After Bernie had his stroke he was taken to Franklin County Medical Center, and from there down to Bay State Hospital in Springfield, 45 minutes south of us. I still remember driving down US 91, telling his daughter and my brother the news and seeing the ambulance transporting him in my rearview mirror, veering to the right lane to let them pass. Once in Springfield, he was taken to Emergency, then to Intensive Care, then to Neuro-ICU, then down to a regular bed, and then to Weldon Rehabilitation Hospital—all in 6 days.
Some 7 weeks after his stroke he came home. He moved downstairs to an office turned into a bedroom, then two months later upstairs to our bedroom, with a layout and furniture that we have reconfigured time and time again. And at some point during this time I began to think of my life as moving practice.
I had a few modest, nice homes in my first marriage, but in the interim years between that and my marriage to Bernie I traveled light. At times I owned furniture, at times I didn’t. At times I had a car, at times I didn’t. Never a lot of clothes, always a basic amount of cookware; books were a problem, and I parted from them in major waves over the years, and now use the Massachusetts system of libraries.
After I married Bernie I came not just into larger quarters but also into Buddhist art: Japanese sculptures and calligraphy, Chinese paintings, Tibetan thankas, portraits of ancestors, Indian sandstone Gandharas, not to mention plentiful urns of ashes, including the ashes of various dogs, which only this year I finally emptied by the roots of a welcoming maple in the back yard. They’ll be happier there, I told Bernie. Once we mislaid Maezumi Roshi’s ashes for about a year, only to find them in storage.
I don’t want to live in a mausoleum, I also told Bernie; in fact, I don’t want to live in a museum. I would fantasize about several rooms, fully carpeted for weak legs, with no stairs, white walls with only one thing hanging on each, the picture straight rather than askew, clean rather than dusty, and just the right lighting. For years I felt that anything I owned had to be maintained, otherwise I didn’t want to have it. For this reason I do rigorous monthly cleaning of our fancy coffee machine, regular car check-ups and sewer inspections—and never, ever own silver I have to polish (my mother’s lifelong remonstrances notwithstanding).
All this is part of moving practice—where do I live? Under what circumstances? And can I, laden with stone and wooden Buddhas, five or six altars in the house, photos and urns and even gorgeous Japanese kesas, still be light on my feet?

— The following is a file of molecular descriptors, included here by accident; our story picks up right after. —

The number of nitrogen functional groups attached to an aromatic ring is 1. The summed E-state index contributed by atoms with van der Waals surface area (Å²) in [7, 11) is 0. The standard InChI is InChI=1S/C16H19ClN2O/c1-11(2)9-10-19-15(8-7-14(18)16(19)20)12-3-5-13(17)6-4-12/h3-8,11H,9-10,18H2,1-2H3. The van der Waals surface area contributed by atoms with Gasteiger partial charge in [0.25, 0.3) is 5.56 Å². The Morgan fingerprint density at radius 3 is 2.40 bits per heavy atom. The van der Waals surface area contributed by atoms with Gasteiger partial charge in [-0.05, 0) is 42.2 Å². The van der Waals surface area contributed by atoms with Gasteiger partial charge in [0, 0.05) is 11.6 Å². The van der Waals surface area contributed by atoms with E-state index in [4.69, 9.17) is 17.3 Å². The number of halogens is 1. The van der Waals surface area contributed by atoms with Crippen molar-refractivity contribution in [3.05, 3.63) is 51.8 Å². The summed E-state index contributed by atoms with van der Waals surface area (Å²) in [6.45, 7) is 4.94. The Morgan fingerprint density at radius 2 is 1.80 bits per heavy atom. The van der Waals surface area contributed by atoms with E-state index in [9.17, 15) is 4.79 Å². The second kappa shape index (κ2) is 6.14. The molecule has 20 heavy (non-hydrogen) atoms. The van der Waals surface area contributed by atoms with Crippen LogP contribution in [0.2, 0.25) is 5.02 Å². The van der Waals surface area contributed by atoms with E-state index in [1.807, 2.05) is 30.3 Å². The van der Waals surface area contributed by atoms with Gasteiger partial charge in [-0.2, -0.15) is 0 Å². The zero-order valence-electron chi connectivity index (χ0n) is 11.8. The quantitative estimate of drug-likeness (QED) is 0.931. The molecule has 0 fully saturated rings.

And what about the living Buddhas in the house? When someone walks on two legs and a cane, moving very slowly from room to room, the house feels bigger, the stairs taller, the furniture obstructive. Bernie walked in the back yard yesterday for the first time since winter and sat at the picnic table that just emerged from the shed. Do we really need this much space, I wonder as I look around me, if it’s just Bernie and Stanley, me, squirrels, chipmunks, and hundreds of goldfinches, with occasional visitations by wild turkeys?
In September we will have lived here for 13 years, and still I feel like we’re always moving. Things have a temporary feel. On weekend evenings we settle down to watch a movie on a 50” screen (I know, I know, not portable at all), go to sleep, and the next morning I’m surprised to see the familiar apple tree outside the windows. Even asleep, I expect to be in flux.
Always feel at home, my friend M from Florida told me long ago, when I lived in a tiny studio apartment in Manhattan. And off she took me to Roche Bobois to buy a gorgeous sofa I could not afford, but somehow I knew what she was talking about. It wasn’t about sofas, bookcases, or a massive manzanita dining room table. How do you feel at home while floating in the air? How am I solid in times of uncertainty, of illness, old age, and Donald Trump?
M, who always had beautiful things, has herself done lots of moving lately. From her Vineyards condominium to independent living to assisted living to a psychiatric hospital to a memory care unit to a hospital to rehabilitation—all in six months. At the age of 91 she can’t figure it out. At the age of 67 I can’t figure it out either.
I should call her more often.
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